Cable news channels pulled out all the stops for their coverage of Monday night's supposedly historic blizzard. But it was clear by Tuesday morning that they'd gone overboard, and no single news personality was singled out for derision more than CNN's Don Lemon. Over the course of CNN's late-night coverage, weather experts repeatedly noted that New York City could be spared the worst of the storm and may see far less snow accumulation than the approximately two feet originally predicted. Still, Lemon rode through the largely deserted streets of the city in what the channel a "Blizzardmobile." He repeatedly noted that any non-emergency vehicle driving on the street in New York after 11 p.m. was breaking the law.Twitter users mocked the coverage: Don Lemon declares a slightly gusty NY snow flurry "a blizzard" and is surviving it live in his Blizzardmobile. pic.twitter.com/cYdXfUhwwj— Neil King (@NKingofDC) January 27, 2015CNN's Blizzardmobile. Or as regular people call it, a car. #blizzardof2015 pic.twitter.com/9b4VWATuTs— Danny Sullivan (@dannysullivan) January 27, 2015No one has told Don Lemon that the storm has been downgraded. For all of our sake, someone text him. #blizzardof2015— Kathleen Madigan (@kathleenmadigan) January 27, 2015Gotta be a strange feeling when you're driving in your weird, dimly lit "Blizzard Mobile" and realize it's only gonna be a foot of snow.— Mike Birbiglia (@birbigs) January 27, 2015Twist: Don Lemon's Blizzardmobile rounds a corner and discovers, on an empty Manhattan street, the missing plane.— Erin Gloria Ryan (@morninggloria) January 27, 2015Is the Blizzardmobile an emergency vehicle, and if not, can Don Lemon be arrested for driving right now?— Matt Ford (@fordm) January 27, 2015SOMEONE TELL ME WHAT I AM WATCHING pic.twitter.com/3uDaH9EmVr— Mark Joyella (@standupkid) January 27, 2015Watching Don Lemon anchor a report on the Aaron Hernandez trial while riding shotgun in the Blizzardmobile is weird TV.— Ross Maghielse (@Maghielse) January 27, 2015In a nod to the Twitter chatter, Lemon said on-air that "people have been talking about the Blizzardmobile, but that's what it is. We were mobile out in the storm.""When a city as big as New York City, the biggest city in this country, when they have sent everybody off the streets, when they close down the subway system, that's a big, big deal," he added.Some other eagle-eyed viewers caught some flubs in Lemon's coverage, as well:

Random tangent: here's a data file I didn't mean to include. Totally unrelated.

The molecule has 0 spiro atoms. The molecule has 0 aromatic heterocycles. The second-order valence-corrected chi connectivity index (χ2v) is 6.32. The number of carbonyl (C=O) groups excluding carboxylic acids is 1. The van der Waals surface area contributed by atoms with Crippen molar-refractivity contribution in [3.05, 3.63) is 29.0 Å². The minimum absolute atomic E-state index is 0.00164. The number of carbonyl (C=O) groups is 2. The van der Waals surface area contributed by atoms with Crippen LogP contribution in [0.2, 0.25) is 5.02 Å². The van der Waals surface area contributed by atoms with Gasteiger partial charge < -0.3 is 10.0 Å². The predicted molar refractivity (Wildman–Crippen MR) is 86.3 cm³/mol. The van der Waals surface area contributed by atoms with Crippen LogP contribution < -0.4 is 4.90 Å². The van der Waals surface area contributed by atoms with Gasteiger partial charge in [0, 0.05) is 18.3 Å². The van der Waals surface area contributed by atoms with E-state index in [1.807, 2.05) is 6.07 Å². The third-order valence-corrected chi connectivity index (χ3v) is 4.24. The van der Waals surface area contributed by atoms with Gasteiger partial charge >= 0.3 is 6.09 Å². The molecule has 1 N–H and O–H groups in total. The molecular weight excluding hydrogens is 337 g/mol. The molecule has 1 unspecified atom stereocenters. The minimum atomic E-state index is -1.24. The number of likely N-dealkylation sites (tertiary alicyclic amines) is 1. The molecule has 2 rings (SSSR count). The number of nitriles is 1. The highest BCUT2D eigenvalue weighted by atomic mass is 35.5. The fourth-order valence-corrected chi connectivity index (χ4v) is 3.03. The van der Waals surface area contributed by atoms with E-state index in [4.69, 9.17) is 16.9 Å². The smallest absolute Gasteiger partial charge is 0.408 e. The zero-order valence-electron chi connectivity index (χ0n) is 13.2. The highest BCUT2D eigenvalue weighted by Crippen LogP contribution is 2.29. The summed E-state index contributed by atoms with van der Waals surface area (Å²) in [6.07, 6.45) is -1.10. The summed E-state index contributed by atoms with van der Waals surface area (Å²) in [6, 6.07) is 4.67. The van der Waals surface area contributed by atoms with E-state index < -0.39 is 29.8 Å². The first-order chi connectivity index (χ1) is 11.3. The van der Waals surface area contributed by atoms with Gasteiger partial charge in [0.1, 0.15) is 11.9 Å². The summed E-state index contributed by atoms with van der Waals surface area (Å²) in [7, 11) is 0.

Jamie Cole is suing her former employer over allegedly refusing to let her keep working while pregnant. The post Woman Says Employer Forced Her To Take Unpaid Leave While Pregnant appeared first on ThinkProgress.